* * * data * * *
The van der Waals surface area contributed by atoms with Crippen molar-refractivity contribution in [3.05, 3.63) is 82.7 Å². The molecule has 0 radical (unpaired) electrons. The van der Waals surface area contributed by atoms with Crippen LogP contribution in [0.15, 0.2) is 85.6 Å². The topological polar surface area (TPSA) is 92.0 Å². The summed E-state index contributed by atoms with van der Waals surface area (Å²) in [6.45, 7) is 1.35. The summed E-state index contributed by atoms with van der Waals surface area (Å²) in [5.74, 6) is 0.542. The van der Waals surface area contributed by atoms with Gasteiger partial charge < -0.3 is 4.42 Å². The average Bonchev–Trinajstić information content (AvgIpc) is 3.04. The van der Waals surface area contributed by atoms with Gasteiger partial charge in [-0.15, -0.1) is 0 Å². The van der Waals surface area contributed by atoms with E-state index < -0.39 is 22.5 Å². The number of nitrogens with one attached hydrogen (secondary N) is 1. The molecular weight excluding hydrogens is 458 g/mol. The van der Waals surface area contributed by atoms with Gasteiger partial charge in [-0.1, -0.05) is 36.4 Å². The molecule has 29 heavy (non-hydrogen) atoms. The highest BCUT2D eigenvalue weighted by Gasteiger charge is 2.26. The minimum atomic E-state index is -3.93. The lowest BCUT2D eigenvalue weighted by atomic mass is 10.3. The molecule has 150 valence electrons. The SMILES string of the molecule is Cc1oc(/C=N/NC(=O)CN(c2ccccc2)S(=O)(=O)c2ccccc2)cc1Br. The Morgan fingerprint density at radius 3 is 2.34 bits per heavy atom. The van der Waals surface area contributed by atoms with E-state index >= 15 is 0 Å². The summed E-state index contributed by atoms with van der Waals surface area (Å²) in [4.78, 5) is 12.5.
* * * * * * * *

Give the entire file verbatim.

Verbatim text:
The van der Waals surface area contributed by atoms with Crippen molar-refractivity contribution in [3.05, 3.63) is 82.7 Å². The molecule has 0 radical (unpaired) electrons. The van der Waals surface area contributed by atoms with Crippen LogP contribution in [0.15, 0.2) is 85.6 Å². The topological polar surface area (TPSA) is 92.0 Å². The summed E-state index contributed by atoms with van der Waals surface area (Å²) in [6.45, 7) is 1.35. The summed E-state index contributed by atoms with van der Waals surface area (Å²) in [5.74, 6) is 0.542. The van der Waals surface area contributed by atoms with Gasteiger partial charge < -0.3 is 4.42 Å². The average Bonchev–Trinajstić information content (AvgIpc) is 3.04. The van der Waals surface area contributed by atoms with Gasteiger partial charge in [-0.15, -0.1) is 0 Å². The van der Waals surface area contributed by atoms with E-state index < -0.39 is 22.5 Å². The number of nitrogens with one attached hydrogen (secondary N) is 1. The molecular weight excluding hydrogens is 458 g/mol. The van der Waals surface area contributed by atoms with Gasteiger partial charge in [-0.1, -0.05) is 36.4 Å². The molecule has 29 heavy (non-hydrogen) atoms. The highest BCUT2D eigenvalue weighted by Gasteiger charge is 2.26. The minimum atomic E-state index is -3.93. The lowest BCUT2D eigenvalue weighted by atomic mass is 10.3. The molecule has 150 valence electrons. The SMILES string of the molecule is Cc1oc(/C=N/NC(=O)CN(c2ccccc2)S(=O)(=O)c2ccccc2)cc1Br. The Morgan fingerprint density at radius 3 is 2.34 bits per heavy atom. The van der Waals surface area contributed by atoms with E-state index >= 15 is 0 Å². The summed E-state index contributed by atoms with van der Waals surface area (Å²) in [4.78, 5) is 12.5.